Re: [PATCH v5 00/14] Introduce Data Access MONitor (DAMON)

From: SeongJae Park
Date: Thu Feb 20 2020 - 03:17:45 EST

On Mon, 17 Feb 2020 11:25:30 +0100 SeongJae Park <sjpark@xxxxxxxxxx> wrote:

> From: SeongJae Park <sjpark@xxxxxxxxx>
> Introduction
> ============
> Memory management decisions can be improved if finer data access information is
> available. However, because such finer information usually comes with higher
> overhead, most systems including Linux forgives the potential improvement and
> rely on only coarse information or some light-weight heuristics. The
> pseudo-LRU and the aggressive THP promotions are such examples.
> A number of experimental data access pattern awared memory management
> optimizations (refer to 'Appendix A' for more details) say the sacrifices are
> huge. However, none of those has successfully adopted to Linux kernel mainly
> due to the absence of a scalable and efficient data access monitoring
> mechanism. Refer to 'Appendix B' to see the limitations of existing memory
> monitoring mechanisms.
> DAMON is a data access monitoring subsystem for the problem. It is 1) accurate
> enough to be used for the DRAM level memory management (a straightforward
> DAMON-based optimization achieved up to 2.55x speedup), 2) light-weight enough
> to be applied online (compared to a straightforward access monitoring scheme,
> DAMON is up to 94.242.42x lighter) and 3) keeps predefined upper-bound overhead
> regardless of the size of target workloads (thus scalable). Refer to 'Appendix
> C' if you interested in how it is possible.
> DAMON has mainly designed for the kernel's memory management mechanisms.
> However, because it is implemented as a standalone kernel module and provides
> several interfaces, it can be used by a wide range of users including kernel
> space programs, user space programs, programmers, and administrators. DAMON
> is now supporting the monitoring only, but it will also provide simple and
> convenient data access pattern awared memory managements by itself. Refer to
> 'Appendix D' for more detailed expected usages of DAMON.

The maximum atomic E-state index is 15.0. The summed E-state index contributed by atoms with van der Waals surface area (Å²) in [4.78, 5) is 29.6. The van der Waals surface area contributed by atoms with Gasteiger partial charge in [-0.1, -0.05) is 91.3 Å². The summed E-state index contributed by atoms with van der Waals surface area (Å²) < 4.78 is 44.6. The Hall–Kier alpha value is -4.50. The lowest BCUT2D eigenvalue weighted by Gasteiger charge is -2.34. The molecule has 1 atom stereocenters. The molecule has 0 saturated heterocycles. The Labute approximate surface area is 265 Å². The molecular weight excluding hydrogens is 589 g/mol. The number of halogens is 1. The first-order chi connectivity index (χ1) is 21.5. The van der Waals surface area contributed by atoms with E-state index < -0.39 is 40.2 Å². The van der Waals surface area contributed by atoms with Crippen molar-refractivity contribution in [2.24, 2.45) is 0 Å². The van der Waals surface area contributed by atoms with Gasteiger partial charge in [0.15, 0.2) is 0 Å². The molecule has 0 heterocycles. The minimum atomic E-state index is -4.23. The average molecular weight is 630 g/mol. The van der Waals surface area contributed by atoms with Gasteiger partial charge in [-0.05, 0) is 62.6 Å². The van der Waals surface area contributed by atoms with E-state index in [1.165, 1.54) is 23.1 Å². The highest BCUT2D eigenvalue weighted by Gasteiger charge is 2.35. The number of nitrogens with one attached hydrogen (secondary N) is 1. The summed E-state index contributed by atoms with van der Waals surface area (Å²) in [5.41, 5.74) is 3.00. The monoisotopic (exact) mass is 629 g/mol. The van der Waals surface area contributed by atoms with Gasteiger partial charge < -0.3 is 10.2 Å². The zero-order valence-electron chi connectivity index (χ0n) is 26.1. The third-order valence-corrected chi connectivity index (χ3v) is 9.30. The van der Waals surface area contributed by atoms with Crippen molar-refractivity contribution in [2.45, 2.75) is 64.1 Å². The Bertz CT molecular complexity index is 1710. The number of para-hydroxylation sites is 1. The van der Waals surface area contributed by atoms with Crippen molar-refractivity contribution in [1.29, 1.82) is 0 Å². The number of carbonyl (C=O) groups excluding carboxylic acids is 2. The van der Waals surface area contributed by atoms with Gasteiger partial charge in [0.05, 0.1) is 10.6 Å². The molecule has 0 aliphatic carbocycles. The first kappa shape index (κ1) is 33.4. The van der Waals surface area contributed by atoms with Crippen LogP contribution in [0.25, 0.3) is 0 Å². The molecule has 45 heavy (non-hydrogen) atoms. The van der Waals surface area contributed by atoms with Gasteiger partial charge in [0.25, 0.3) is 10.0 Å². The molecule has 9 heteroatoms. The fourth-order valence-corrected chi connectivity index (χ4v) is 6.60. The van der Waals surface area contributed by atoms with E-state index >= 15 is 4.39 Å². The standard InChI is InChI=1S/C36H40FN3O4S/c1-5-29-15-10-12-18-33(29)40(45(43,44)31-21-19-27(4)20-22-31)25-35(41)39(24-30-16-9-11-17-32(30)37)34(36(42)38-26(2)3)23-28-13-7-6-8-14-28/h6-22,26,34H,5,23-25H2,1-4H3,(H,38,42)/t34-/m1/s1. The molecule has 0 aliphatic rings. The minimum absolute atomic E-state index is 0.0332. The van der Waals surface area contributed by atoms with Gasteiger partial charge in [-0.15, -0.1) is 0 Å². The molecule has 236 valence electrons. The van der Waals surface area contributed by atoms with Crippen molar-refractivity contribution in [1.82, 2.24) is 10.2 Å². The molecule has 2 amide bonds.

So, with this patchset, you can (1) do data access pattern based memory
management optimizations and (2) analyze your program's dynamic data access
pattern. For the analysis, this patchset also supports visualization of the
pattern in (1) heatmap form and distribution of the (2-1) dynamic working set
size and (2-2) monitoring overhead.

To help you better understand what DAMON can give you, I made web pages showing
the visualized dynamic data access pattern of various realistic workloads,
which I picked up from PARSEC3 and SPLASH-2X bechmark suites. Note that
another big part of DAMON's usecases, access pattern based optimization is not
demonstrated in the pages, yet.

There are pages showing the heatmap format dynamic access pattern of each
workload for heap area[1], mmap()-ed area[2], and stack[3] area. I splitted
the entire address space to the three area because the total address space is
too huge.

You can also show how the dynamic working set size of each workload is
distributed, and how it is changing chronologically[5].

The biggest characteristic of DAMON is its promise of the upperbound of
the monitoring overhead. To show whether DAMON keeps the promise well, I
visualized the number of monitoring operations required for each 5
milliseconds, which is configured to not exceed 1000. You can show the
distribution of the numbers[6] and how it changes chronologically[7].

As previously mentioned, these are only a fraction of the outputs of DAMON. I
believe DAMON can be used for more wide and creative purposes. Nonetheless, I
hope the pages help you understand what DAMON can give you in more intuitive